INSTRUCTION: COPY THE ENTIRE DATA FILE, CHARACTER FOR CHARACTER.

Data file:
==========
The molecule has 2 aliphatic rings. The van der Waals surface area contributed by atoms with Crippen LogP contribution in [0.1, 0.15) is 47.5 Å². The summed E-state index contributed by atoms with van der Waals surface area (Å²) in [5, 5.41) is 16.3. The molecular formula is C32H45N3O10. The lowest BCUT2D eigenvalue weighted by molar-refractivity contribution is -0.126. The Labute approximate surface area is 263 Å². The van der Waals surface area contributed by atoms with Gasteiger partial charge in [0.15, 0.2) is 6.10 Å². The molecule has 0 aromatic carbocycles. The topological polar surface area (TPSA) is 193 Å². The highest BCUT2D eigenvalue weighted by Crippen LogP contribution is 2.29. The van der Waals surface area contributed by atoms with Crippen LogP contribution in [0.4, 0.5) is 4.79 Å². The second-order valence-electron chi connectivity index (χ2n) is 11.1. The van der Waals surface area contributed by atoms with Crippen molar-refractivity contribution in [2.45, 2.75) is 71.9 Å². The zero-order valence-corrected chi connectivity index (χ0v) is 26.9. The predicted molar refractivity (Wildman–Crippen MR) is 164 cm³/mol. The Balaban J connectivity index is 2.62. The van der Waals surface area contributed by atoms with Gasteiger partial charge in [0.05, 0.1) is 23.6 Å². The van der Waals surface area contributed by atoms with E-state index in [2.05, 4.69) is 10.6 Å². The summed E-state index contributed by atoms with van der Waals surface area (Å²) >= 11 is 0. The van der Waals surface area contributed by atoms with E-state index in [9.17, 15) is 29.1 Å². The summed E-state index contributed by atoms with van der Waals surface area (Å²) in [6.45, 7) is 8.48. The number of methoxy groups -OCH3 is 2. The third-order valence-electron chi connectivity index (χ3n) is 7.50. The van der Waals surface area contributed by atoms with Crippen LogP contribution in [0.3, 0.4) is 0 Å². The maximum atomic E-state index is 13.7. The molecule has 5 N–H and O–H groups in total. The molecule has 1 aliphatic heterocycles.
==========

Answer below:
The molecule has 2 aliphatic rings. The van der Waals surface area contributed by atoms with Crippen LogP contribution in [0.1, 0.15) is 47.5 Å². The summed E-state index contributed by atoms with van der Waals surface area (Å²) in [5, 5.41) is 16.3. The molecular formula is C32H45N3O10. The lowest BCUT2D eigenvalue weighted by molar-refractivity contribution is -0.126. The Labute approximate surface area is 263 Å². The van der Waals surface area contributed by atoms with Gasteiger partial charge in [0.15, 0.2) is 6.10 Å². The molecule has 0 aromatic carbocycles. The topological polar surface area (TPSA) is 193 Å². The highest BCUT2D eigenvalue weighted by Crippen LogP contribution is 2.29. The van der Waals surface area contributed by atoms with Crippen LogP contribution in [0.4, 0.5) is 4.79 Å². The second-order valence-electron chi connectivity index (χ2n) is 11.1. The van der Waals surface area contributed by atoms with Crippen molar-refractivity contribution in [2.45, 2.75) is 71.9 Å². The zero-order valence-corrected chi connectivity index (χ0v) is 26.9. The predicted molar refractivity (Wildman–Crippen MR) is 164 cm³/mol. The Balaban J connectivity index is 2.62. The van der Waals surface area contributed by atoms with Gasteiger partial charge in [0.05, 0.1) is 23.6 Å². The van der Waals surface area contributed by atoms with E-state index in [2.05, 4.69) is 10.6 Å². The summed E-state index contributed by atoms with van der Waals surface area (Å²) >= 11 is 0. The van der Waals surface area contributed by atoms with E-state index in [9.17, 15) is 29.1 Å². The summed E-state index contributed by atoms with van der Waals surface area (Å²) in [6.45, 7) is 8.48. The number of methoxy groups -OCH3 is 2. The third-order valence-electron chi connectivity index (χ3n) is 7.50. The van der Waals surface area contributed by atoms with Crippen LogP contribution in [0.3, 0.4) is 0 Å². The maximum atomic E-state index is 13.7. The molecule has 5 N–H and O–H groups in total. The molecule has 1 aliphatic heterocycles.